The work done by legislators shows the need for and value of Oregon’s short sessions
Practical politics also plays a role in what doesn’t get approved – a nod to the campaign season.
State representatives take part in the opening session of the Oregon House on Feb. 1, 2022. (Ron Cooper/Oregon Capital Chronicle)
Thirty-five days is not a lot of time, especially in an election year.
Those are all the days an even-year regular session of the Oregon Legislature has, and this year’s session wrapped its work in even fewer.
That Oregon’s legislators got as much done on so many subjects as they did this year is remarkable (though the hyper-speed with which they operated at the end should be cause for some concern). But the things they didn’t get done should provide an indicator of how much realistically to expect from a short session, unless those sessions are made a little longer.
It may be hard now to remember, but regular election-year sessions are a new development in Oregon.
In 2010, Oregonians approved Ballot Measure 71 by a landslide, but it was presented as a limited solution borne of necessity; advocates probably were well aware that 20 years before Oregon voters had rejected annual sessions proposed in Measure 3.
When Measure 71 was passed, the argument for the short sessions was (as one summary reported) that “the state was too complex for lawmakers to expect a two-year budget to undergo no changes between sessions. Additionally, proponents said that some policy decisions simply could not or should not be put on hold until the next session.”
Improved budgeting was the primary consideration, along with emergency actions that just couldn’t wait.
After a decade of short sessions, how does that stack up?
On the budget front, it seems to have worked as advertised. Much of the work of the short sessions has been financial, adjusting (often upward) budget levels. Many of the major items from this year’s session fit that template.
Federal funding and higher-than-expected state revenues left the state with a large pool of money to deal with, almost $2.7 billion on top of spending from the previous year. Some of that money now is going into mental health, child care, affordable housing, and other concerns.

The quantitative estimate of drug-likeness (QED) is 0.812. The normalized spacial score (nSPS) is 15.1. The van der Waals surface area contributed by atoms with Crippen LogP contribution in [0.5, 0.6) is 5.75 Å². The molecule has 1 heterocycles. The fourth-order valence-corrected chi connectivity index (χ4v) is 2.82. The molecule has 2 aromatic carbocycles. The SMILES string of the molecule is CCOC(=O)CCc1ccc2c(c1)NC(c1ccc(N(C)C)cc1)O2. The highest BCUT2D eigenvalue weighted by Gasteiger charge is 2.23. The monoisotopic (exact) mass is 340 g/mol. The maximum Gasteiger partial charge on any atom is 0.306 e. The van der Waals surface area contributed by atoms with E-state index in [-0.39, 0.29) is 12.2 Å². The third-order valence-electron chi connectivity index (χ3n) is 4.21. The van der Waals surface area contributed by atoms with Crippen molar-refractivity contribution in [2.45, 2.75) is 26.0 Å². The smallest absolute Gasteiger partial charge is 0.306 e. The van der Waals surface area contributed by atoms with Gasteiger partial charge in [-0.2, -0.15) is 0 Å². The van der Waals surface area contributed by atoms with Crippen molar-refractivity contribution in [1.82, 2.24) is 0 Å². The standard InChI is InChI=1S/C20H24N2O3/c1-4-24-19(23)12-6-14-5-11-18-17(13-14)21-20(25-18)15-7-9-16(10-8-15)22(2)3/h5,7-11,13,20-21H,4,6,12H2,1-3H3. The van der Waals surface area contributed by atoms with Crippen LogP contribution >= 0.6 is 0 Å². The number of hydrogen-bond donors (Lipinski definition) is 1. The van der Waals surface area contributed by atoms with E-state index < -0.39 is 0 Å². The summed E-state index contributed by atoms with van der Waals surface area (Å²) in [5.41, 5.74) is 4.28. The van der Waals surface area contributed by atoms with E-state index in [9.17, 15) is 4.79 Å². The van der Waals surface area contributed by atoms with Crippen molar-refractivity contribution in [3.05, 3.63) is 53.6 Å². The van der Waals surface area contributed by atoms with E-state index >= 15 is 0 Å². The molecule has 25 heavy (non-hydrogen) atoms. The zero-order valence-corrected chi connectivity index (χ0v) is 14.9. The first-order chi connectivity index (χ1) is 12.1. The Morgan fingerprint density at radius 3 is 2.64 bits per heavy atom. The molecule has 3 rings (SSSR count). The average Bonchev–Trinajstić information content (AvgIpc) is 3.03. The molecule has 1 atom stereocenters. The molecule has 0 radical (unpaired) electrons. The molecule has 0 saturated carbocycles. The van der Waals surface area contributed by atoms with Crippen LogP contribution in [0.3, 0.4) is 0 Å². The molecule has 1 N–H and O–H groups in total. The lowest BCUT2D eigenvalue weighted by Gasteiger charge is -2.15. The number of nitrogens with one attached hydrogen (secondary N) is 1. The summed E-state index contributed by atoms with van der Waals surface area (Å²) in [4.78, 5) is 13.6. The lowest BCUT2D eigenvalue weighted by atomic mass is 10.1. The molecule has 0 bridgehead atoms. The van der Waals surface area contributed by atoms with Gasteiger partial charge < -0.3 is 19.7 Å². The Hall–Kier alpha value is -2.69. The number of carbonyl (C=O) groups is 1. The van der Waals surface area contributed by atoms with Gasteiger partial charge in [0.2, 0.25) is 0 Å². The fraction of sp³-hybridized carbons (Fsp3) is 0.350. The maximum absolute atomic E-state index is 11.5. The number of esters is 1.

Spending hawks may disagree with some choices, but money management is part of what a short session is supposed to handle.
This session did a good deal else, of course, even with some of the pressure taken off by a December special session that handled some high-profile topics.
Legislators passed a bill limiting when police can pull over drivers (no longer for broken tail lights). They passed a bill intended to make air conditioning more affordable. (After last year’s heat dome, you could consider that an emergency measure.) They enacted some protection for school superintendents from politically-inspired firings.
In something of a surprise, they passed a bill on overtime pay for farm workers, an issue that had been simmering for years.
They even addressed, through complex iterations, greyhound racing.
Considering they did all this in about a month (recognizing that many of the issues had been discussed at length long before), you have to guess some of these matters will be back for tweaks in the future.
But more suggestive of the limits of a short session are the items that failed, especially some that had significant support.
The proposal to allow gas stations to set up for self-service almost statewide seemed to have some serious push, but it sputtered toward the end. It didn’t, House leaders said, quite make the cut in the final rush of action.
In every session there’s some triage: Decisions leaders in the legislature make about what will and won’t get priority as time is running out. In a longer session, there’s more time to run a subject, even a controversial one, through the system.
Another factor probably did in plans to raise legislator pay (in a big way) and change campaign finance reporting rules: This is an election year. Increases in elected officials’ pay is never popular, and legislators rarely like to raise those just ahead of elections. And changing the rules in a campaign season is always problematic. Both of these seem more like long-session subjects.
Eventually, the legislature may develop clearer rules for what should and shouldn’t be taken up in a short session.
For now, we see a developing tension.
The reach of the short sessions seems to be restrained by the time limitations and the political incentive against controversy in election season.
But there’s also the apparently inevitable push to get things done when the opportunity arises, as it does now, every year rather than every other year.
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